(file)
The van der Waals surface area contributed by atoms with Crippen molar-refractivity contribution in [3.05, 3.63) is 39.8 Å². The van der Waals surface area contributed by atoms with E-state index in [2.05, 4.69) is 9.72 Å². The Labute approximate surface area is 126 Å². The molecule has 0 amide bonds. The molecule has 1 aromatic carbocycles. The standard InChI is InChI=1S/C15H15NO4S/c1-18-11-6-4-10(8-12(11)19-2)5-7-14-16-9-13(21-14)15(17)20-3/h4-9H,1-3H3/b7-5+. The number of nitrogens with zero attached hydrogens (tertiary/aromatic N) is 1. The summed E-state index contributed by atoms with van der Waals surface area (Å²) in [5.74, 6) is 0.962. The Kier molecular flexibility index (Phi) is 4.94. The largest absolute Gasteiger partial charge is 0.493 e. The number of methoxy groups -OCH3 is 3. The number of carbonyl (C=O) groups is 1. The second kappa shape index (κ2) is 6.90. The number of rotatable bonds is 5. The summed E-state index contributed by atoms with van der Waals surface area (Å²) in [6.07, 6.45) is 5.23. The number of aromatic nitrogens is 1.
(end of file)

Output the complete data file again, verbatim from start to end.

The van der Waals surface area contributed by atoms with Crippen molar-refractivity contribution in [3.05, 3.63) is 39.8 Å². The van der Waals surface area contributed by atoms with E-state index in [2.05, 4.69) is 9.72 Å². The Labute approximate surface area is 126 Å². The molecule has 0 amide bonds. The molecule has 1 aromatic carbocycles. The standard InChI is InChI=1S/C15H15NO4S/c1-18-11-6-4-10(8-12(11)19-2)5-7-14-16-9-13(21-14)15(17)20-3/h4-9H,1-3H3/b7-5+. The number of nitrogens with zero attached hydrogens (tertiary/aromatic N) is 1. The summed E-state index contributed by atoms with van der Waals surface area (Å²) in [5.74, 6) is 0.962. The Kier molecular flexibility index (Phi) is 4.94. The largest absolute Gasteiger partial charge is 0.493 e. The number of methoxy groups -OCH3 is 3. The number of carbonyl (C=O) groups is 1. The second kappa shape index (κ2) is 6.90. The number of rotatable bonds is 5. The summed E-state index contributed by atoms with van der Waals surface area (Å²) in [6.07, 6.45) is 5.23. The number of aromatic nitrogens is 1.